Welcome to the conclusion of our 1866 exclusive translation of ‘The History of the Town of Veselý’ from the Czech genealogy volumes of Amerikán Národní Kalendář. Today’s edition has some tremendous surnames in it!
Enjoy and get ready for more great exclusives in the days to come!
Amerikán Národní Kalendář
Year: 1866, Volume XIX
‘The History of the Town of Veselý’
“In 1878, Mr. Fr. Šticha opened a second inn in the town. Mr. Šimota of Veselý and Mr. Jos. Maertz of New Prague opened a third store in the western part of the town in 1882; they did well from the beginning. In 1884, Mr. Maertz became a partner of the New Prague Bank. He thus sold his part of the store to Mr. Fra. Rachač of New Prague.
A third inn was opened in 1879 by Mr. Jan Pávek, who, in 1881, sold it to Mr. M. Trenda. In 1882, Mr. Jos. Vrána opened a fourth inn, and in 1883, Mr. Frant. Pavlíček a fifth one, both of which were in the western part of town. The sixth and last inn was opened in the eastern part of town by Mr. Vác. Jiskra.
In 1884, Mr. Fr. Štěpán, the son of the second Czech settler Jan Štěpán and the grandson of the first Czech settler Blažej Štěpán, opened a third general store in town. That same year, Mr. Jos. Kapoun and Mr. Jan Žižka opened a new brewery. The first beer was sold on January 5th, 1885.
The level of education in the town is very low. There is only a sectarian catholic school, in which a limited amount of English is taught and the main subject is religion. The closest public schools are either one and a half miles to the east or three miles to the northwest. Thanks to the priest, however, they are not well attended, as he has been recruiting pupils for the catholic school, where their young brains are being clouded. In 1881, Father Přibyl established a branch of the Catholic Central Union here. The first officers were: president: Jos. Matyáš; deputy: Vojt. Smíšek; secretary: Václav Smíšek; treasurer: Josef Trnka; marshal: Franta Smíšek; bearer: Jos. Vaněk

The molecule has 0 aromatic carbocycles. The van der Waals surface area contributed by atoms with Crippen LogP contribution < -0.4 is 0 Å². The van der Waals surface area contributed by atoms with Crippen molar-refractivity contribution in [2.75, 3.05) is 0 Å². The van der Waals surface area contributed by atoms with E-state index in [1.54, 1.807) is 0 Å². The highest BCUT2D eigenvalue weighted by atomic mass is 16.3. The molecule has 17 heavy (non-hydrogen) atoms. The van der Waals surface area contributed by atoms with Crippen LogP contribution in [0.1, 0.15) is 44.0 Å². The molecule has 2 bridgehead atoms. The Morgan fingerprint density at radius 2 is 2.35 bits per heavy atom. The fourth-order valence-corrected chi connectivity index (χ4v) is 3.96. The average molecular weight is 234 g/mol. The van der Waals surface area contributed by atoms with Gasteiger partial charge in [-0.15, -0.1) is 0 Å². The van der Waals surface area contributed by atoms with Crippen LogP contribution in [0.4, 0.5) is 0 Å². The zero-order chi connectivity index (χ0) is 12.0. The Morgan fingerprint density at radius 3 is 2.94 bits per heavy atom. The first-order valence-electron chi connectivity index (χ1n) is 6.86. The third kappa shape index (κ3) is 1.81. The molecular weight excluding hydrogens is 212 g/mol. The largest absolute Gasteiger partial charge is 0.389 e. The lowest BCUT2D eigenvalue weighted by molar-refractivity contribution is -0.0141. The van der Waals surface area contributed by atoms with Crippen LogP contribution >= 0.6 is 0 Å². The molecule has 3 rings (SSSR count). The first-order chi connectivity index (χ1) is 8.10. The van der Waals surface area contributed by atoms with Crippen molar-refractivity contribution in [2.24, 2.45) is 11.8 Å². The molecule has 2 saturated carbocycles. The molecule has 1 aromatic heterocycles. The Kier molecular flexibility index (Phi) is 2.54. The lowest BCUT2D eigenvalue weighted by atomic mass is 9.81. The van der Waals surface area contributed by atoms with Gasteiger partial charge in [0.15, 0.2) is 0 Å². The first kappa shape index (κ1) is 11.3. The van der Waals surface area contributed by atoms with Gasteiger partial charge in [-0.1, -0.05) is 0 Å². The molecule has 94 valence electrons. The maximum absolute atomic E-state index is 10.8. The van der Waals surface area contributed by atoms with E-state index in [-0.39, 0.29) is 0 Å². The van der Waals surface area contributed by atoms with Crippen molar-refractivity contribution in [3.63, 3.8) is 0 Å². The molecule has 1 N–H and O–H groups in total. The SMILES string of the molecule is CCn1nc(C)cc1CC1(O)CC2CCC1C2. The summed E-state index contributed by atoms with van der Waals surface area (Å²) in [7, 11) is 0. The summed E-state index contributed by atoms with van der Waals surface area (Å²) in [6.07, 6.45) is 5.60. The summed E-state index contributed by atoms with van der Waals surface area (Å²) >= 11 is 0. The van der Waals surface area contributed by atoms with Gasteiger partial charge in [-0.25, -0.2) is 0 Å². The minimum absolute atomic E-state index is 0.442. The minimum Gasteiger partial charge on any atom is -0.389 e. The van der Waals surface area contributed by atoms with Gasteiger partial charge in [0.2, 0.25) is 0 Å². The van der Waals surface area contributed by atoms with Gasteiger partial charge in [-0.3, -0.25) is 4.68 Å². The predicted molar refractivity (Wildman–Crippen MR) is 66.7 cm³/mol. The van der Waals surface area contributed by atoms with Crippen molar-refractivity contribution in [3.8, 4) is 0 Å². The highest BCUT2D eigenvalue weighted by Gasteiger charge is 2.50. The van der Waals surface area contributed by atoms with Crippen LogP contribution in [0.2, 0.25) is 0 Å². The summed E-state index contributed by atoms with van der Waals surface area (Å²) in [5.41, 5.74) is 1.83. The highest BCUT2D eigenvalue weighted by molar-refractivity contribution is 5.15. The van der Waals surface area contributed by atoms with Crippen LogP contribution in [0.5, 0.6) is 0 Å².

National life, unfortunately, does not exist here, thanks to the control maintained by the local church.
The local folk are still clouded and enjoy their sweet sleep. There are, however, a few awakened citizens, among them especially the excellent citizens Václav Drozda, F. Žižka and Tomáš Oukrop.
These few citizens tried to provoke their compatriots to take some action. They wanted to establish an order of the Č.S.P.S. and they were supported by Mr. Jan Pávek and Mr. Jan Víta. These five citizens organized a meeting, during which these additional members signed up: Jos. Macháček, Václ. Chmel, Frant. Machovský, Jan Pávek, Frant. Pávek, Jan Karas, Václav Pecka, Jan Kosobud and Václav Macháček. However, during a second meeting, held fourteen days later, F. Machovský, J. Kosobud, V. Pecka and V. Macháček were absent. Mr. Tomek signed up at the second meeting. The founding of the club was adjourned to the third meeting, which was only attended by eight members, thus nothing could be discussed due to the low attendance. Mr. Drozda suggested that a Readers Club be founded instead of the Č.S.P.S. and that each member should contribute $2 to purchase books and journal subscriptions. This was enthusiastically welcomed by Mr. Tomek and Mr. Oukrop. The meeting was again adjourned for eight days. In eight days, however, only Mr. Drozda, Mr. Oukrop and Mr. Žižka arrived for the meeting. Of course, this was not a way to accomplish anything and the whole idea had to be abandoned. This, as usual, was primarily thanks to the priest.”